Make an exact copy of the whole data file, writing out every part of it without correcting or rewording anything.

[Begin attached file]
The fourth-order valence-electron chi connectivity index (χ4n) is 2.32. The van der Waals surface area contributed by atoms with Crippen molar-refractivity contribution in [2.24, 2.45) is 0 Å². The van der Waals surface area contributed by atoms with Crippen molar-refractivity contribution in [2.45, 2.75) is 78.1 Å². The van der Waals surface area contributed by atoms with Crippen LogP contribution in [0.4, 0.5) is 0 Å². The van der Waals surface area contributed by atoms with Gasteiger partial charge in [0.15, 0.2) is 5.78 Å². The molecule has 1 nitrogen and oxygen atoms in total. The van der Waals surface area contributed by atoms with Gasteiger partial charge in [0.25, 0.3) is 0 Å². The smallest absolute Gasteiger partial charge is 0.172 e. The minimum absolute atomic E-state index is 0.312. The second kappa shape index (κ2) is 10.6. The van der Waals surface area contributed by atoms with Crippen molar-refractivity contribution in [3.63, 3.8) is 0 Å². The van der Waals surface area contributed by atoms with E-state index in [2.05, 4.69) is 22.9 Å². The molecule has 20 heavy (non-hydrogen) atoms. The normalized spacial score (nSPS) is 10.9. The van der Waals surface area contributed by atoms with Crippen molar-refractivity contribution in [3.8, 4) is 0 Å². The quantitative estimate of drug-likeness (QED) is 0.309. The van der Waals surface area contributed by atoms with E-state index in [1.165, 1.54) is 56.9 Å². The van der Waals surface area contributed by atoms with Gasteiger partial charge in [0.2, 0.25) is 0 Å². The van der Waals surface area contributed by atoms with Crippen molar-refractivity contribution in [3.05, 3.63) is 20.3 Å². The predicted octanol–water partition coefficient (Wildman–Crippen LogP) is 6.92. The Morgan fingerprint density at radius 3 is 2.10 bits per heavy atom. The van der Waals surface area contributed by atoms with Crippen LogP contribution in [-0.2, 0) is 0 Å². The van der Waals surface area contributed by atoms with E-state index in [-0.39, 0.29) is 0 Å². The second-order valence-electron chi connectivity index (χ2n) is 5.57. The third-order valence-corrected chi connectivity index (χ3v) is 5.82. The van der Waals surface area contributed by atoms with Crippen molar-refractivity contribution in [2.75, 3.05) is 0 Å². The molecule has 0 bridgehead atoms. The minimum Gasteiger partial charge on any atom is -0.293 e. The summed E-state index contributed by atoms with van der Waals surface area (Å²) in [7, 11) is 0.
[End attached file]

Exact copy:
The fourth-order valence-electron chi connectivity index (χ4n) is 2.32. The van der Waals surface area contributed by atoms with Crippen molar-refractivity contribution in [2.24, 2.45) is 0 Å². The van der Waals surface area contributed by atoms with Crippen molar-refractivity contribution in [2.45, 2.75) is 78.1 Å². The van der Waals surface area contributed by atoms with Crippen LogP contribution in [0.4, 0.5) is 0 Å². The van der Waals surface area contributed by atoms with Gasteiger partial charge in [0.15, 0.2) is 5.78 Å². The molecule has 1 nitrogen and oxygen atoms in total. The van der Waals surface area contributed by atoms with Gasteiger partial charge in [0.25, 0.3) is 0 Å². The smallest absolute Gasteiger partial charge is 0.172 e. The minimum absolute atomic E-state index is 0.312. The second kappa shape index (κ2) is 10.6. The van der Waals surface area contributed by atoms with Crippen molar-refractivity contribution in [3.63, 3.8) is 0 Å². The van der Waals surface area contributed by atoms with E-state index in [2.05, 4.69) is 22.9 Å². The molecule has 20 heavy (non-hydrogen) atoms. The normalized spacial score (nSPS) is 10.9. The van der Waals surface area contributed by atoms with Crippen molar-refractivity contribution in [3.8, 4) is 0 Å². The quantitative estimate of drug-likeness (QED) is 0.309. The van der Waals surface area contributed by atoms with E-state index in [1.165, 1.54) is 56.9 Å². The van der Waals surface area contributed by atoms with Gasteiger partial charge in [0.2, 0.25) is 0 Å². The van der Waals surface area contributed by atoms with Crippen molar-refractivity contribution in [3.05, 3.63) is 20.3 Å². The predicted octanol–water partition coefficient (Wildman–Crippen LogP) is 6.92. The Morgan fingerprint density at radius 3 is 2.10 bits per heavy atom. The van der Waals surface area contributed by atoms with Crippen LogP contribution in [-0.2, 0) is 0 Å². The van der Waals surface area contributed by atoms with E-state index in [-0.39, 0.29) is 0 Å². The second-order valence-electron chi connectivity index (χ2n) is 5.57. The third-order valence-corrected chi connectivity index (χ3v) is 5.82. The van der Waals surface area contributed by atoms with Crippen molar-refractivity contribution in [2.75, 3.05) is 0 Å². The molecule has 0 bridgehead atoms. The minimum Gasteiger partial charge on any atom is -0.293 e. The summed E-state index contributed by atoms with van der Waals surface area (Å²) in [7, 11) is 0.